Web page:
Inge Morath was born in Graz, Austria, in 1923. After studying languages in Berlin, she became a translator, then a journalist and the Austrian editor for Heute, an Information Service Branch publication based in Munich.
A friend of photographer Ernst Haas, she wrote articles to accompany his photographs and was invited by Robert Capa and Haas to Paris to join the newly founded Magnum agency as an editor and researcher. She began photographing in London in 1951, and joined Magnum Photos as a photographer in 1953. While working on her own first assignments, Morath also assisted Henri Cartier-Bresson during 1953-54, becoming a full member in 1955.
In the following years, Morath traveled extensively in Europe, North Africa and the Middle East. Her special interest in the arts found expression in photographic essays published by a number of leading magazines. After her marriage to playwright Arthur Miller in 1962, Morath settled in New York and Connecticut. She first visited the USSR in 1965. In 1972 she studied Mandarin and obtained a visa to China, making the first of many trips to the country in 1978.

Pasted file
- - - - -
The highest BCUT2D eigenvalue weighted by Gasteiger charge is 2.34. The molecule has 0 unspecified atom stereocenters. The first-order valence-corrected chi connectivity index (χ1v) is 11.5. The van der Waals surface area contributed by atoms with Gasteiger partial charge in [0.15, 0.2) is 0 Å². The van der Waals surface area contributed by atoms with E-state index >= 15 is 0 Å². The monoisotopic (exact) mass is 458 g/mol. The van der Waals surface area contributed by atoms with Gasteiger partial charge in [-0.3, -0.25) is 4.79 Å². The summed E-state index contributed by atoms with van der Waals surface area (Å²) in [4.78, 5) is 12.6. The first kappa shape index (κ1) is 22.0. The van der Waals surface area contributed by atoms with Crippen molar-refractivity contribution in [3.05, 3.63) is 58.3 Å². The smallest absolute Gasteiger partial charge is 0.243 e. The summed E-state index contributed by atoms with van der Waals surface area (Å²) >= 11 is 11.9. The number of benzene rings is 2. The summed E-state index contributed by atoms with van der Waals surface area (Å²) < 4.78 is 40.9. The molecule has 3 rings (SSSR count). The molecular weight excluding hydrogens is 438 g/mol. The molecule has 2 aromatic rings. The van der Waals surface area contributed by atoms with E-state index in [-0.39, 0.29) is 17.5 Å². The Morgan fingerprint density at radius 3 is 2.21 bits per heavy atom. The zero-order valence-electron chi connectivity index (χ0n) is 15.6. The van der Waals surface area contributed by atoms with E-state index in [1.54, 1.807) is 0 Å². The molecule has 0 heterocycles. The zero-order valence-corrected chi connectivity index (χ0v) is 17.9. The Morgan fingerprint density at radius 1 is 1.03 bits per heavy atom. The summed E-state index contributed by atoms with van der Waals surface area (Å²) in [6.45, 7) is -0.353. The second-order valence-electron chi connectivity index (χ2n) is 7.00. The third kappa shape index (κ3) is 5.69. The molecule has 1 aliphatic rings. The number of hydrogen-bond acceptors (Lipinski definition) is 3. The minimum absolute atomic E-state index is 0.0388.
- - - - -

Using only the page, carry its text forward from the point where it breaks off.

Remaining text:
Morath was at ease anywhere. Some of her most important work consists of portraits, but of passers-by as well as celebrities.
Inge Morath died in New York City on 30 January 2002.
Cartier-Bresson was Magnum’s professor of photography. He taught Morath systematically, and she considered him “the hardest taskmaster.” Editing his contact sheets in her first years with Magnum had been an important part of this education, because doing so allowed her to examine the images in the sequence that he made them, to see his “rigorous pursuit of an event in clear geometric compositions.”
Decades later, she summarized her process by writing, “I learned how to photograph myself before I ever took a camera into my hand.” She would practice “without a camera, with one eye closed and one open watching the street.”
Learning From The Master (Linda Gordon on magnumphotos.com)